Loretta Green-Williams, Founder & Editor-in-Chief of Caribme Magazine Life of a Female Founder
Loretta’s love of research and writing established her academic presentations in postcolonial feminism, ethnomusicology, and her theoretical construct called sociospiritualism. She has been recognized by the 2017 New Jersey Historical Commission regarding her current research on South Jersey's soul music routes during the Civil Right Era entitled “From Raw Blues to Silky Soul: South Jersey’s Chitlin Circuit Route (1948-1978)”. She has since authored “Killing Me Softly With His Words: A Child of God’s Response to Domestic Violence,” ( ASIN: B074FK3RL8) and a hobby-novella "In the Case of E.M.H." ( ASIN: B01M6VEX7E) with Amazon Kindle.
Loretta sits on a special counsel as Public Relations for CACCI, and writer and Executive Producer for CaribME: New Yorkers of the Caribbean Diaspora, a documentary of Caribbean New Yorkers, that was featured during Caribbean American Heritage Month Luncheon at Brooklyn Borough Hall.
Loretta is founder/Editor in Chief for Caribeme Magazine that will launch January 2018, as fashion-forward lifestyle magazine from the Caribbean diaspora woman's perspective. Loretta is host-producer for Sumatra Blog Talk Radio; CCO/Founder of Women of Concern Professionals & Strategic Conscious Networking (WOCPSCN).
SB-C: Tell us about your typical day. What time do you start? What do you do? How does your day end? LGW: I wake up between 4 and 5 am. My Three (3) P's "Prayer (Honor God), Praise (Song and scripture), Practice (stretching and exercise)" allow me to prioritize and process my daily activities. SB-C: What do you do to preserve your health as you run your business? LGW: I was in the fitness industry for 20 years prior to my business transitioning (personal trainer, advanced cardio, yoga instructor). Maintaining my health is critical, and I share with others often details on: healthy breakfast, exercise, relieve stress.
SB-C: Can you discuss some of the major changes that have occurred between starting your business and where it is now? For example, business model or management changes? LGW: I would like to begin with my challenges:
Overcoming traditional obstacles: In 1982, I entered the fitness industry and was observed as an anomaly to many. While black women entry into bodybuilding transitioned, black women in fitness did not. The first fitness workshop I attended, in 1984, I was ostracized; no one would talk to me. I was the first personal trainer to be hired by Bally's in 1990, and men wouldn't respect my knowledge. But, it wasn't any more than other's before me, so I maintained in order so that other women of color could enter.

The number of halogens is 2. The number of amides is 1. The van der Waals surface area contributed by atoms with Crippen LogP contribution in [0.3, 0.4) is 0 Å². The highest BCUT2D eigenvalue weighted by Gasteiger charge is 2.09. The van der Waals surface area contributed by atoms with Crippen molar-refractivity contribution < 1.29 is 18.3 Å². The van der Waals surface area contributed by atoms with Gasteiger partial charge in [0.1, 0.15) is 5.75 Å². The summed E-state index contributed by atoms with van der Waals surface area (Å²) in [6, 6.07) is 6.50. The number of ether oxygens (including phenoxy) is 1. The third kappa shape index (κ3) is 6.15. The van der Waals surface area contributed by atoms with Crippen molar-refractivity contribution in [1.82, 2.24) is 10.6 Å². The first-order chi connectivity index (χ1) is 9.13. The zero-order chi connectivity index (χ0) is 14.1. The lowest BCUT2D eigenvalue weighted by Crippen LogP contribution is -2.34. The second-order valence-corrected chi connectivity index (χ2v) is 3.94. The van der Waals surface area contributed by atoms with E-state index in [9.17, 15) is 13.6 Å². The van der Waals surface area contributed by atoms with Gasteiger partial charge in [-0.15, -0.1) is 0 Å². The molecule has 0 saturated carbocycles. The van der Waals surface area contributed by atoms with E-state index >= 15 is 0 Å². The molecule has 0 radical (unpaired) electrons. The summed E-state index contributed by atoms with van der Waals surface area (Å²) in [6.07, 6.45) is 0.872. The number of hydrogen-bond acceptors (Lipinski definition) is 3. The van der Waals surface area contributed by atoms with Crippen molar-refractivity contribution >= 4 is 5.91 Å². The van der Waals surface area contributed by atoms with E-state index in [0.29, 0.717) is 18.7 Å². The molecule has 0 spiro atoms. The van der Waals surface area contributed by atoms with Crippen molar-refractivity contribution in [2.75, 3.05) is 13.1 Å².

Ageism as an Intersect: My greatest challenge is passing ageism. I was in my 50's when I began my consulting firm, and now in my 60's beginning a magazine.
SB-C: What are some of the challenges you are facing or have faced this year? LGW: The preconceived notion that success is solely monetary. Designing Caribeme Magazine premise is to provide a cultural platform for Caribbean diaspora women. What becomes problematic is when businesses see this as an opportunity to disrupt instead of instruct. As a Caribbean culturalist (postcolonial anthropologist), I believe my role is to protect culture and Caribeme Magazine is a way to do so.
SB-C: Describe what innovation means in your business and how do you go about it? LGW: Innovation is Caribeme Magazine. Currently, the magazine industry is not addressing the Caribbean diaspora female community. We are blended into Latinx and African-American in the US.
SB-C: How do you balance being a “big dreamer” vs setting realistic goals for your business? LGW: "Dreams can be made to goals that can be a reality." This has always been my philosophy based on my upbringing. As a youth, my father never separated me from action and gender that I created a methodology I call transgenderism, which now has taken more thought. Now I still believe there is nothing I can't do. Developing an international magazine is more than challenging, its exciting.
SB-C: Who or what motivates you to keep going with your business? And Why? LGW: I am motivated by sustaining a legacy. I consider matriarchism an important component of business development as I mentor the next generation. Caribeme Magazine's administrative team are all under 40 and it's exciting to be the "Momma LO".
SB-C: Has your definition of success changed since you have started your business? If so, how? LGW: Success is accomplishing your goals, not financial achievement.
SB-C: What would you say is the most important skill required to run a business? LGW: Tenacity. You have to believe in your dream and your direction.
SB-C: There are a lot of myths about entrepreneurs. Now that you have started and are successfully running your own business what would you say is the biggest myth? What have you learned most from it? LGW: I believe the greatest entrepreneurial myth is self-inflicted; doubting oneself, which is one's greatest destruction. I still believe it within my current formation; the myth that gender, age, historic-nationality, is one's greatest success which is the greatest myth.